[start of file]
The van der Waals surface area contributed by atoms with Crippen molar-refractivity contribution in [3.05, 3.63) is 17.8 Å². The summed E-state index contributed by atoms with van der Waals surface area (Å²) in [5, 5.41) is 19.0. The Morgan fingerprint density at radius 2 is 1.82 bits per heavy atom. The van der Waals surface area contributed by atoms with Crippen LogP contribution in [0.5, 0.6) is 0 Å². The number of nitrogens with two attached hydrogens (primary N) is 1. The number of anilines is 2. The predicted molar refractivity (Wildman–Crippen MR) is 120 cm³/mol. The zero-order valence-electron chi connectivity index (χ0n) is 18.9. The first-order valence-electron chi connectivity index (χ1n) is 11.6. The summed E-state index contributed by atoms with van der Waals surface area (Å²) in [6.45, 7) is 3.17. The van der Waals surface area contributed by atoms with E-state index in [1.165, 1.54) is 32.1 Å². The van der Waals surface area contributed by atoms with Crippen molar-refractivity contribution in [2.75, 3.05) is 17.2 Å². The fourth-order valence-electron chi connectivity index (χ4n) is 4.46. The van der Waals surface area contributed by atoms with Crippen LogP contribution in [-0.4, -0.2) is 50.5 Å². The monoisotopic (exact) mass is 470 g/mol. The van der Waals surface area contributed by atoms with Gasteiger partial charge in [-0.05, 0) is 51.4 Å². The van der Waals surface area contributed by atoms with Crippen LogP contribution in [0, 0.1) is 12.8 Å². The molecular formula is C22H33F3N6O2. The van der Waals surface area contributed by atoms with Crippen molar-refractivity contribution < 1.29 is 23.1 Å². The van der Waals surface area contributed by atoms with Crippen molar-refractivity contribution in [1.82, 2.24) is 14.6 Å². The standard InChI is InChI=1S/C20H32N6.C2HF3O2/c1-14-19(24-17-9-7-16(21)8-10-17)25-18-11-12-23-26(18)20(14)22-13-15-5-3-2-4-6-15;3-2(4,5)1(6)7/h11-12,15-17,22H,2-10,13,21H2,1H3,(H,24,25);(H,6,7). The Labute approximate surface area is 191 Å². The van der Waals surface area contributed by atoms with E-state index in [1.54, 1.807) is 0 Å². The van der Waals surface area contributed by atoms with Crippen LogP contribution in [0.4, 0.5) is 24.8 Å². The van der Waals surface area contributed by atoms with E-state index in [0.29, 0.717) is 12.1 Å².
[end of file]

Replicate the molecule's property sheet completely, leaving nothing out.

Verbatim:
The van der Waals surface area contributed by atoms with Crippen molar-refractivity contribution in [3.05, 3.63) is 17.8 Å². The summed E-state index contributed by atoms with van der Waals surface area (Å²) in [5, 5.41) is 19.0. The Morgan fingerprint density at radius 2 is 1.82 bits per heavy atom. The van der Waals surface area contributed by atoms with Crippen LogP contribution in [0.5, 0.6) is 0 Å². The number of nitrogens with two attached hydrogens (primary N) is 1. The number of anilines is 2. The predicted molar refractivity (Wildman–Crippen MR) is 120 cm³/mol. The zero-order valence-electron chi connectivity index (χ0n) is 18.9. The first-order valence-electron chi connectivity index (χ1n) is 11.6. The summed E-state index contributed by atoms with van der Waals surface area (Å²) in [6.45, 7) is 3.17. The van der Waals surface area contributed by atoms with E-state index in [1.165, 1.54) is 32.1 Å². The van der Waals surface area contributed by atoms with Crippen molar-refractivity contribution in [2.75, 3.05) is 17.2 Å². The fourth-order valence-electron chi connectivity index (χ4n) is 4.46. The van der Waals surface area contributed by atoms with Crippen LogP contribution in [-0.4, -0.2) is 50.5 Å². The monoisotopic (exact) mass is 470 g/mol. The van der Waals surface area contributed by atoms with Gasteiger partial charge in [-0.05, 0) is 51.4 Å². The van der Waals surface area contributed by atoms with Crippen LogP contribution in [0, 0.1) is 12.8 Å². The molecular formula is C22H33F3N6O2. The van der Waals surface area contributed by atoms with Crippen molar-refractivity contribution < 1.29 is 23.1 Å². The van der Waals surface area contributed by atoms with Crippen molar-refractivity contribution in [1.82, 2.24) is 14.6 Å². The standard InChI is InChI=1S/C20H32N6.C2HF3O2/c1-14-19(24-17-9-7-16(21)8-10-17)25-18-11-12-23-26(18)20(14)22-13-15-5-3-2-4-6-15;3-2(4,5)1(6)7/h11-12,15-17,22H,2-10,13,21H2,1H3,(H,24,25);(H,6,7). The Labute approximate surface area is 191 Å². The van der Waals surface area contributed by atoms with E-state index in [1.54, 1.807) is 0 Å². The van der Waals surface area contributed by atoms with Crippen LogP contribution in [0.4, 0.5) is 24.8 Å². The van der Waals surface area contributed by atoms with E-state index in [0.29, 0.717) is 12.1 Å².